It’s 2am and I’m standing in the middle of a disused building near Old Street, neurons firing rapidly while strange chemicals make their way through my system. I’m fumbling the construction of a joint because my head is taking a battering from the hard techno that’s blasting from the massive soundsystem at the front of the room. Cheap cans of beer are being sold from the makeshift bar and an assortment of malingerers are taking shelter from the furious beats by leaning against the wall behind me, chatting and smoking.
I’ve had an intense and much needed break from reality, and from my humdrum working life in Bristol. Strange that I find myself increasingly returning to the city I fled, as old cycles repeat themselves and what felt new and exciting a year ago is feeling increasingly drab and dreary.
A couple of hours ago I was watching Squarepusher perform his wholly unique electronic shamanism via the medium of jazz/jungle weirdness and other-worldly glitch that left the crowd either standing in awe, scratching their heads in confusion or off their faces and raving in a state of ecstatic possession at the back of the Troxy, down the road in Limehouse.
I now find myself at the London Anarchist Bookfair afterparty, hosted by Dissident Island, a crew I spent several years with (at varying levels of participation), helping to produce an online radio show, based out of East London squats and social centres. I learnt a huge amount from them, and haven’t seen most of them for a while. To my relief, one of the D*I DJs, Squeaky Grinder is replacing the techno with deep, skunk-infused dubstep.
Even though I’ve been away for some time, I’m well acquainted with these territories: liminal, temporary spaces sprouting from the cracks of the city, at the borderlands of contemporary capitalism and host to a renegade aesthetic intent on designing it’s own future, free from the impositions of what Terrence McKenna referred to as ‘dominator culture’. Stepping back into this realm, it suddenly hit me how much of my 20s had been shaped by these spaces and their contradictions. I’ve put few if any of these thoughts down on paper before.
I first stumbled accidentally into this world when I was 22 and leading a peculiar double-life: surviving from the paltry wages of a internship in a publishing company and various short-lived bar jobs, squatting by night. It was a year of very strange experiences, including getting barricaded inside one building by private security guards employed by the City of London Corporation, while I had garbled conversations with my crew about attaching kitchen knives to broom handles to ward off the dogs and organising for sandwiches to be put through the letterbox as emergency rations. Parties were a regular occurrence, as both benefit gigs for various groups, and purely for the sake of it.
At their best, squat parties are inclusive spaces where weirdos, misfits, and the curious can get together and listen to very loud sounds, free from restrictions on substance intake, dress codes and all the trappings of consumerist nightlife culture, with its bouncers, shit music and exorbitant prices. Furthermore, the squat party culture represents an alternative way of interacting with the city, underpinned by an anarchist sensibility that demands authentic experience in spaces that are collectively run, allowing for a wayward energy to flourish and breathe. These are spaces were sexism, homophobia, and other isms are not tolerated. This is the utopian arm of the free party culture, kept alive since the early 90s, but tracing its origins further back to the punk/squatter cultures of the 70s.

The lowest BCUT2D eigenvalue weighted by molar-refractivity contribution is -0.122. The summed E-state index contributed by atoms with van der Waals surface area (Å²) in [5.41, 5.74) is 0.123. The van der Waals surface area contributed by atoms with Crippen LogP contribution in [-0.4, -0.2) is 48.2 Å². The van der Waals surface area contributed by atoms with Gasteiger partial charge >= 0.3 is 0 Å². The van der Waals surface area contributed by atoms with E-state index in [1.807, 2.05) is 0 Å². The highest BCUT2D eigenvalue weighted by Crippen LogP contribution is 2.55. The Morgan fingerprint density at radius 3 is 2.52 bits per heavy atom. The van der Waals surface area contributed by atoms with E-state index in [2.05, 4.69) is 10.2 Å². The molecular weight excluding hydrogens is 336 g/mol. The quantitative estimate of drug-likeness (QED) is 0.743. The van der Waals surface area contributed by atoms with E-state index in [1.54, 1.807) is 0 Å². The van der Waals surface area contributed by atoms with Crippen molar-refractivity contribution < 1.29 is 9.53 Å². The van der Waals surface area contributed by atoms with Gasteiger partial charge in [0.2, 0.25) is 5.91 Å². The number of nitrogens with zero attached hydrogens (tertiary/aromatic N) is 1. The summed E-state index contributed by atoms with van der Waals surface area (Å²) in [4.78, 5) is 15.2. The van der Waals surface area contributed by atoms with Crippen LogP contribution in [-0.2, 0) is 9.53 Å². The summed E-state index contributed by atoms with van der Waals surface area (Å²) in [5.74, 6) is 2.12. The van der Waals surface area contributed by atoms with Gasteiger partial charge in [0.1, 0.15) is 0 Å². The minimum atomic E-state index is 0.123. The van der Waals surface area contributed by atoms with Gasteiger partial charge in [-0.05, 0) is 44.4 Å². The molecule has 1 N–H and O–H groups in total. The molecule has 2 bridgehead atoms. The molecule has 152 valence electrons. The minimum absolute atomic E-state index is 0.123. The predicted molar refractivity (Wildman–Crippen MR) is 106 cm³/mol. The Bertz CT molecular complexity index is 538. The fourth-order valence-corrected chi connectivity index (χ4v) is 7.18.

At their worst, squat parties can be nightmarish, apocalyptic experiences. Fed by a spiky, ‘fuck everything’ vibe verging on nihilism, they can be full of aggression and bad drugs, with music that sounds like sticking your heading in a tumble dryer along with a pneumatic drill, people pissing on the stairs and getting robbed at knifepoint in the toilets. Depending on the crews that ran them, some parties I’ve been to were like a twisted mirror to commercial raves: dodgy ‘security’ charging a tenner to stand in a broken down warehouse listening to horrifically dark and repetitive techno while shadowy huddles dissolve into k-holes in the corner.
Like other aspects of life, most squat parties contain elements of both these sets of competing energies. And maybe this antagonism is what gives them their own momentum – their open, boundary-dissolving potential balanced by a desire for chaos. Even at their best, squat parties, like all human endeavours are sometimes littered with their own contradictions. One aspect of the culture that has always grated with me is the under-representation of people of colour, something that is especially glaring given that most London squats I’ve known have existed in some of the city’s most ethnically diverse boroughs, including Hackney, Tower Hamlets, Lambeth and Southwark.
Despite this, I have learnt so much over the years: about the contradictions and messiness of cities; about the possibility to create art, music and media by yourself in a basement with a few scraps of scrounged materials; and about myself – my own desires, abilities, limitations and fears. Most of all, I learnt about the enormous dedication of crews who put huge amounts of energy into seeking out spaces, hauling their own rigs around the city in the middle of the night in battered vans, all for chaotic one-night celebrations of life in a city of eight million, only to have to clear the mess up in the morning.